|| ||Joel Becker <Joel.Becker-AT-oracle.com> |
|| ||Linus Torvalds <torvalds-AT-linux-foundation.org> |
|| ||Re: [PATCH] Revert "writeback: limit write_cache_pages integrity scanning to current EOF" |
|| ||Mon, 28 Jun 2010 18:58:23 -0700|
|| ||Mark Fasheh <mfasheh-AT-suse.com>, Dave Chinner <david-AT-fromorbit.com>,
Linux Kernel <linux-kernel-AT-vger.kernel.org>,
ocfs2-devel-AT-oss.oracle.com, Dave Chinner <dchinner-AT-redhat.com>|
|| ||Article, Thread
On Mon, Jun 28, 2010 at 06:12:35PM -0700, Linus Torvalds wrote:
> On Mon, Jun 28, 2010 at 5:54 PM, Joel Becker <Joel.Becker@oracle.com> wrote:
> > Â Â Â Â Your contention is that we've never gotten those tail blocks to
> > disk. Â Instead, our code either handles the future extensions of i_size
> > or we've just gotten lucky with our testing. Â Our current BUG trigger is
> > because we have a new check that catches this case. Â Does that summarize
> > your position correctly?
> Maybe Dave has some more exhaustive answer, but his point that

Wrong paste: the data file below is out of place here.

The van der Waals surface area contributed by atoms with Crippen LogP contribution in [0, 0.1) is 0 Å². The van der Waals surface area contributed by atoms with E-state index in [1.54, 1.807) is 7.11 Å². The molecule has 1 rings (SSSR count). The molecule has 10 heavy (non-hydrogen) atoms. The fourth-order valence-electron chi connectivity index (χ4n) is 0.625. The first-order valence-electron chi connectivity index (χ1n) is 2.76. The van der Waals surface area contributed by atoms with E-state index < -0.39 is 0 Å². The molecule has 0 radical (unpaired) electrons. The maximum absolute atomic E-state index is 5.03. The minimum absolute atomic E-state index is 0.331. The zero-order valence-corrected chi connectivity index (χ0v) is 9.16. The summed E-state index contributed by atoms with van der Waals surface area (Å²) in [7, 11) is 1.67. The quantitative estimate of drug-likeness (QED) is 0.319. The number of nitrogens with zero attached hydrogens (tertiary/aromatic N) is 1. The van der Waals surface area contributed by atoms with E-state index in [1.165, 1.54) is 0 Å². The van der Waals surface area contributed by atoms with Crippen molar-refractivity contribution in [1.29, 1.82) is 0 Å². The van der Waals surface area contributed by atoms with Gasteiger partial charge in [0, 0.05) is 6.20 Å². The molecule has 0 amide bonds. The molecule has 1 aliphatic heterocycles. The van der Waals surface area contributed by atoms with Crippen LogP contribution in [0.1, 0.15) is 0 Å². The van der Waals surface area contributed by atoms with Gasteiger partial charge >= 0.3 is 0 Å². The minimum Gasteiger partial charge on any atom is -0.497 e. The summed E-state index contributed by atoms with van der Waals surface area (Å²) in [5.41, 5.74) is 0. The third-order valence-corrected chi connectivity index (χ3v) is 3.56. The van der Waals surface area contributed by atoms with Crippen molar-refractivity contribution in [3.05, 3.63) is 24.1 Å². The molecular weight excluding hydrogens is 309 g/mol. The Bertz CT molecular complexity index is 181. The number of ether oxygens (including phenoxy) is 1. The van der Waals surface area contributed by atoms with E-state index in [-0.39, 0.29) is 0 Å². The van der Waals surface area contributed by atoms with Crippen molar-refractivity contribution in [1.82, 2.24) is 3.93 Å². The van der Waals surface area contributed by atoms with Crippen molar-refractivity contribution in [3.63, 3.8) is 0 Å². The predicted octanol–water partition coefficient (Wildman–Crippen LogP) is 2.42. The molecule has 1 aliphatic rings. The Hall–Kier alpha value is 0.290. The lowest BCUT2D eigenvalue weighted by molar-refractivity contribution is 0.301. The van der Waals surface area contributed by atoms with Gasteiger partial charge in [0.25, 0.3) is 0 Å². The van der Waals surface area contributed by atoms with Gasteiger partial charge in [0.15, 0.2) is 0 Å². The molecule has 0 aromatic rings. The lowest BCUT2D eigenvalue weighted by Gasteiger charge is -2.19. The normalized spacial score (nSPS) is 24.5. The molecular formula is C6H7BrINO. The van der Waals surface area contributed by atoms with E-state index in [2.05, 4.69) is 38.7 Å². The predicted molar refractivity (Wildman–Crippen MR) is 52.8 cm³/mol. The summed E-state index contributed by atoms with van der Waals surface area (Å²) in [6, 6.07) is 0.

> block_write_full_page() already just drops the page does seem to be
> very valid. Which makes me suspect that it would be better to remove
> the ocfs2 BUG_ON() as a stop-gap measure, rather than reverting the
> commit. It seems to be true that the "don't bother flushing past EOF"
> commit really just uncovered an older bug.
Well, shit. Something has changed in here, or we're really
really (un)lucky. We visited this code a year ago or so when we had
serious zeroing problems, and we tested the hell out of it. Now it is
broken again. And it sure looks like that block_write_full_page() check
has been there since before git.
> So maybe ocfs2 should just replace the bug-on with invalidating the
> page (perhaps with a WARN_ONCE() to make sure the problem doesn't get
> forgotten about?)
Oh, no, that's not it at all. This is a disaster. I can't see
for the life of me why we haven't had 100,000 bug reports. You're going
to have an ocfs2 patch by the end of the week. It will be ugly, I'm
sure of it, but it has to be done. For every extend, we're going to
have to zero and potentially CoW around old_i_size if the old allocation
isn't within the bounds of the current write.
"In a crisis, don't hide behind anything or anybody. They're going
to find you anyway."
- Paul "Bear" Bryant
Consulting Software Developer
Phone: (650) 506-8127
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